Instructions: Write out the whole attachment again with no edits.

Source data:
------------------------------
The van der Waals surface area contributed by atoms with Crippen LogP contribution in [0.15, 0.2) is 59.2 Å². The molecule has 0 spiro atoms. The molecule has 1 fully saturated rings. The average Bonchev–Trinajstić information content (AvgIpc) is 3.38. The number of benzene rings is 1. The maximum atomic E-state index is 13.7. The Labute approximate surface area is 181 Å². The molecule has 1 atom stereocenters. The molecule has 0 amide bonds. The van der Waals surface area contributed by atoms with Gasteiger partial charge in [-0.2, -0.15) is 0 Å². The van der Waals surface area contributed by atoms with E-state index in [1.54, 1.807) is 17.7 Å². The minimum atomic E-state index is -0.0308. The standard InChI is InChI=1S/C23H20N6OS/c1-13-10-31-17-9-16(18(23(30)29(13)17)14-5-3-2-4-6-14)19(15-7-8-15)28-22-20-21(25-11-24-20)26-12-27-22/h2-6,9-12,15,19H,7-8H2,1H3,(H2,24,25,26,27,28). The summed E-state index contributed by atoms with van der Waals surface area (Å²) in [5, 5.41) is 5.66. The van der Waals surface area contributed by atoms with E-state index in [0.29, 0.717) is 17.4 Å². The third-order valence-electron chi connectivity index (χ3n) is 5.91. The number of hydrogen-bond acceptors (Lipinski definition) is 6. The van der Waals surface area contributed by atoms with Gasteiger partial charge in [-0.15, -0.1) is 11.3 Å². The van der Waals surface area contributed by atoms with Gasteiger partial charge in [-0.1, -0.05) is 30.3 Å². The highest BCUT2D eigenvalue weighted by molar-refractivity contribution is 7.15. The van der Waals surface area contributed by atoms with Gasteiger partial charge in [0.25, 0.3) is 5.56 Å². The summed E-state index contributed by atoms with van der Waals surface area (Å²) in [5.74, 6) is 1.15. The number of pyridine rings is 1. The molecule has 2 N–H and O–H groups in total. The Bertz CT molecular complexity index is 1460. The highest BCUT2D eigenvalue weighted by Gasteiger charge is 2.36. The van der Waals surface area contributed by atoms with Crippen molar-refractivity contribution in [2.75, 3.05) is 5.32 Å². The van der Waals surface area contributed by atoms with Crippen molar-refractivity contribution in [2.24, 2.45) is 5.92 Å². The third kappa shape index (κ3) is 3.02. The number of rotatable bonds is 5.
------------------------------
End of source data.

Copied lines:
The van der Waals surface area contributed by atoms with Crippen LogP contribution in [0.15, 0.2) is 59.2 Å². The molecule has 0 spiro atoms. The molecule has 1 fully saturated rings. The average Bonchev–Trinajstić information content (AvgIpc) is 3.38. The number of benzene rings is 1. The maximum atomic E-state index is 13.7. The Labute approximate surface area is 181 Å². The molecule has 1 atom stereocenters. The molecule has 0 amide bonds. The van der Waals surface area contributed by atoms with Gasteiger partial charge in [-0.2, -0.15) is 0 Å². The van der Waals surface area contributed by atoms with E-state index in [1.54, 1.807) is 17.7 Å². The minimum atomic E-state index is -0.0308. The standard InChI is InChI=1S/C23H20N6OS/c1-13-10-31-17-9-16(18(23(30)29(13)17)14-5-3-2-4-6-14)19(15-7-8-15)28-22-20-21(25-11-24-20)26-12-27-22/h2-6,9-12,15,19H,7-8H2,1H3,(H2,24,25,26,27,28). The summed E-state index contributed by atoms with van der Waals surface area (Å²) in [5, 5.41) is 5.66. The van der Waals surface area contributed by atoms with E-state index in [0.29, 0.717) is 17.4 Å². The third-order valence-electron chi connectivity index (χ3n) is 5.91. The number of hydrogen-bond acceptors (Lipinski definition) is 6. The van der Waals surface area contributed by atoms with Gasteiger partial charge in [-0.15, -0.1) is 11.3 Å². The van der Waals surface area contributed by atoms with Gasteiger partial charge in [-0.1, -0.05) is 30.3 Å². The highest BCUT2D eigenvalue weighted by molar-refractivity contribution is 7.15. The van der Waals surface area contributed by atoms with Gasteiger partial charge in [0.25, 0.3) is 5.56 Å². The summed E-state index contributed by atoms with van der Waals surface area (Å²) in [5.74, 6) is 1.15. The number of pyridine rings is 1. The molecule has 2 N–H and O–H groups in total. The Bertz CT molecular complexity index is 1460. The highest BCUT2D eigenvalue weighted by Gasteiger charge is 2.36. The van der Waals surface area contributed by atoms with Crippen molar-refractivity contribution in [2.75, 3.05) is 5.32 Å². The van der Waals surface area contributed by atoms with Crippen molar-refractivity contribution in [2.24, 2.45) is 5.92 Å². The third kappa shape index (κ3) is 3.02. The number of rotatable bonds is 5.